It’s the reason why the “Black” album from Metallica still sells. It’s the reason why “IV” from Led Zeppelin still sells. It’s the reason why “No More Tears” still sells. It’s the reason why “Slippery When Wet” still sells.
However we are living in a different era, one controlled by consumers. And the new stuff released by artists is originally purchased by a smaller hard-core super fan group. Much like the 70’s. Then in time as word spreads, people will check out the release and keep it in the conversation. Much like the 70’s.
Recognition doesn’t come on day one or week one or month one or year one. It percolates year after year after year until it boils to the surface. Will you be around to capitalise and monetise?
YouTube tells the world that the service pays more in the U.S for Ad-Supported Streaming than other services like Spotify and Pandora.
The record labels via their lobby group RIAA disagree with YouTube’s math.
But the record labels and the publishing/licensing companies are the first to get paid. And nowhere in this debate have these organisations mentioned what they get.
But there are thousands of news articles showing what the artists or the song writers get from YouTube streams in their bank account, but the artists are the last ones to be paid, once the labels and publishing companies take their cuts.
But whose robbing who.
8 Years Ago (2013)
“Trial of Tears” is from the “Falling Into Infinity” album released in 1997.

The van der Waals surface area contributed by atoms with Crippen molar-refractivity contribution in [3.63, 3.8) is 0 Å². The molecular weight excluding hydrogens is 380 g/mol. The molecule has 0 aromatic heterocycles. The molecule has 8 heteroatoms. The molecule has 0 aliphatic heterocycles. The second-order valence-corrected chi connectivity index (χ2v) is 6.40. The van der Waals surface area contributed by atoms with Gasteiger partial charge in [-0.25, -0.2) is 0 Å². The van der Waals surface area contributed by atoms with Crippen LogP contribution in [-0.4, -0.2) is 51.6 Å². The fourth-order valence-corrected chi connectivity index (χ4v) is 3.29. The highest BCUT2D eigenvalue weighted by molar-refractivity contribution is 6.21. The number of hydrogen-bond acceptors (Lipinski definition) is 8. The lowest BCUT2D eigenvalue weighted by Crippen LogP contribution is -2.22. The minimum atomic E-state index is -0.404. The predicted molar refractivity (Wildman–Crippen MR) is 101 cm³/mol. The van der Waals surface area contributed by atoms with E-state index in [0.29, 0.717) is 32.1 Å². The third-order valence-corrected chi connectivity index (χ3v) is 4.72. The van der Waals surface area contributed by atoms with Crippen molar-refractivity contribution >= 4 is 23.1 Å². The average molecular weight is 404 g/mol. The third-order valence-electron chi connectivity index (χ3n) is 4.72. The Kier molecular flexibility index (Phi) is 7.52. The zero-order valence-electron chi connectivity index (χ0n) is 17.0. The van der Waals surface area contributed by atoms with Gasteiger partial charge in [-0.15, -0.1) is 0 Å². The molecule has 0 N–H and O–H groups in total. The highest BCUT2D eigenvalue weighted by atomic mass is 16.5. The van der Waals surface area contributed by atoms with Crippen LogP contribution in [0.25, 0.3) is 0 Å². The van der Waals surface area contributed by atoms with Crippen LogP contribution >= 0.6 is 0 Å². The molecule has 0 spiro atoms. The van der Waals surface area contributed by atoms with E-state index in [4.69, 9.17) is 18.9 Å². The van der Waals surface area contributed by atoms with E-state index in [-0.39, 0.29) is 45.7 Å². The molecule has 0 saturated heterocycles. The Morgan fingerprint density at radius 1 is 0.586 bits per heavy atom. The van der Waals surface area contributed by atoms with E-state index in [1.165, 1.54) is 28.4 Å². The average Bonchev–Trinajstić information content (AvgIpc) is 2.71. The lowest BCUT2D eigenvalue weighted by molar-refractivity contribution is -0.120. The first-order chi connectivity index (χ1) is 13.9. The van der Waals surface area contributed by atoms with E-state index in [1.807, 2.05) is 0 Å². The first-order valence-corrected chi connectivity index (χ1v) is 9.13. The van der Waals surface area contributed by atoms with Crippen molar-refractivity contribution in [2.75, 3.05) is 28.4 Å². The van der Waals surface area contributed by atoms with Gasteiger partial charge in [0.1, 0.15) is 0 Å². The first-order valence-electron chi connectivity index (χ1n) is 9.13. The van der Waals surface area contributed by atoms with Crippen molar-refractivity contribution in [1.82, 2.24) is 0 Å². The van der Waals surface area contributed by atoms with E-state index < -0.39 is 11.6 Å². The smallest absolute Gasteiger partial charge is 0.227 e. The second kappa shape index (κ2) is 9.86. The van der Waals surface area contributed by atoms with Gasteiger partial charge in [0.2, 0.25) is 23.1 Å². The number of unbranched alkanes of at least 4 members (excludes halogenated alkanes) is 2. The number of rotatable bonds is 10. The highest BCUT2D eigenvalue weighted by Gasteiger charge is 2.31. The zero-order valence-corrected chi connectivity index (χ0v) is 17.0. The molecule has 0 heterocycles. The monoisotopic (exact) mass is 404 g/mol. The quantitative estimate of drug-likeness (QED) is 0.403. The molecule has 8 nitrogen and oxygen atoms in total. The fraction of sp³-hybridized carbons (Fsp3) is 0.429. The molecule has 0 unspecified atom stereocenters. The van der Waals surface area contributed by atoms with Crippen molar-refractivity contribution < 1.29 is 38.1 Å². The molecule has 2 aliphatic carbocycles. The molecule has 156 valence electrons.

The album is a controversial subject for Dream Theater fans. Some say it is incredible, others say that it was a sell out and others say it’s crap. Mike Portnoy said he hated it, and that by releasing the Official Bootleg of the album on a Double CD format, he felt that he has corrected that hate and given the album its due justice.
If the other members agree with that statement is an entirely different matter.
“Trial of Tears” is a three movement song. John Myung owns this song. His groovy bass lines are all over it and for any aspiring bass player, this is a song that should be in your bible of bass songs to learn.
This song is not the heaviest Dream Theater song however it is one song that has heaps of melody around it. Words can’t describe the emotions this song stirs, so let your ears do the listening and give it the time of day.
Lifehouse just seems to hang around in my life. Maybe it is because my wife played the “No Name Face” album to death at home and in the car when it came out in 2000. While the lead-off single “Hanging By A Moment” had the traction, it was cuts like “Cling and Clatter”, “Quasimodo” and “Everything” that hooked me in.
“No Name Face” was the pinnacle. “Stanley Climbfall” and the self titled album didn’t even come close. I was starting to lose interest.
“Who We Are” in 2007 got my attention with the sorrowful “Storm”, the soul searching rock of “Disarray” and the Johnny Cash vibe of “Broken” .
Then in 2010, came “Smoke and Mirrors”. Tracks 1 to 8 are top notch. They should have stopped the album right there. It would have been perfection. “Almeria” has the song “Moveonday”, which reminds me of “When The Levee Breaks” from Led Zeppelin.
The rest however pales compared to “No Name Face” and “Smoke and Mirrors”. Crank em.
I wrote a little story about what artists could learn from Rosalia Mera the co-founder of fashion giant Zara.
Piracy can never be handled with a one size fits all business model.
Piracy is hard to be stopped however it can be competed against. Piracy is a service issue. Pure and simple.
The internet is just another disruptive service to the entertainment industries; like the time the VCR was going to destroy Hollywood. Instead the VCR opened up a whole new ownership and rental income stream for Hollywood. With all new technologies, the entertainment power brokers try to destroy it at first. When they realize that they are going to fail, it then becomes part of the new market. In 2012, recorded music had its first year of small growth. Since then it’s been growing.
And music-streaming services will reduce piracy.
And that’s another wrap for another week.